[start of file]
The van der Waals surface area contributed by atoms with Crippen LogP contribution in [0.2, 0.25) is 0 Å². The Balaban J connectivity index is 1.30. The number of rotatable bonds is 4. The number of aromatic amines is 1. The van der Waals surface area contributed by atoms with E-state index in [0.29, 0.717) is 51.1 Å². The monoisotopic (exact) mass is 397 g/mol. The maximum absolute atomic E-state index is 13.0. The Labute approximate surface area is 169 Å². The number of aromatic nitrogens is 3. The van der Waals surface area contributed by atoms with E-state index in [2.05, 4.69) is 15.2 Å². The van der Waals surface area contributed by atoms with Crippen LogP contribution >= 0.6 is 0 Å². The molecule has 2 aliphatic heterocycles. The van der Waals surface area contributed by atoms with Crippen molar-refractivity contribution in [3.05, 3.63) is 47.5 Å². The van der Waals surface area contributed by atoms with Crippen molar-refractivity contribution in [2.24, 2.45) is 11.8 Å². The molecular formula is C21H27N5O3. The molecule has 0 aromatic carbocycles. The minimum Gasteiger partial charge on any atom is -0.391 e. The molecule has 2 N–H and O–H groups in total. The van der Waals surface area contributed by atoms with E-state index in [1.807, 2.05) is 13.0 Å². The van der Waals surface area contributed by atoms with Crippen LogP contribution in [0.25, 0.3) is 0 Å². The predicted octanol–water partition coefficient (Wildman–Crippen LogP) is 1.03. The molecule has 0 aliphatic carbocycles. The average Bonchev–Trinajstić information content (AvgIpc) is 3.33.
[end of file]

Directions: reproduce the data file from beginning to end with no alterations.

The van der Waals surface area contributed by atoms with Crippen LogP contribution in [0.2, 0.25) is 0 Å². The Balaban J connectivity index is 1.30. The number of rotatable bonds is 4. The number of aromatic amines is 1. The van der Waals surface area contributed by atoms with E-state index in [0.29, 0.717) is 51.1 Å². The monoisotopic (exact) mass is 397 g/mol. The maximum absolute atomic E-state index is 13.0. The Labute approximate surface area is 169 Å². The number of aromatic nitrogens is 3. The van der Waals surface area contributed by atoms with E-state index in [2.05, 4.69) is 15.2 Å². The van der Waals surface area contributed by atoms with Crippen LogP contribution >= 0.6 is 0 Å². The molecule has 2 aliphatic heterocycles. The van der Waals surface area contributed by atoms with Crippen molar-refractivity contribution in [3.05, 3.63) is 47.5 Å². The van der Waals surface area contributed by atoms with Crippen molar-refractivity contribution in [2.24, 2.45) is 11.8 Å². The molecular formula is C21H27N5O3. The molecule has 0 aromatic carbocycles. The minimum Gasteiger partial charge on any atom is -0.391 e. The molecule has 2 N–H and O–H groups in total. The van der Waals surface area contributed by atoms with E-state index in [1.807, 2.05) is 13.0 Å². The van der Waals surface area contributed by atoms with Crippen LogP contribution in [0.25, 0.3) is 0 Å². The predicted octanol–water partition coefficient (Wildman–Crippen LogP) is 1.03. The molecule has 0 aliphatic carbocycles. The average Bonchev–Trinajstić information content (AvgIpc) is 3.33.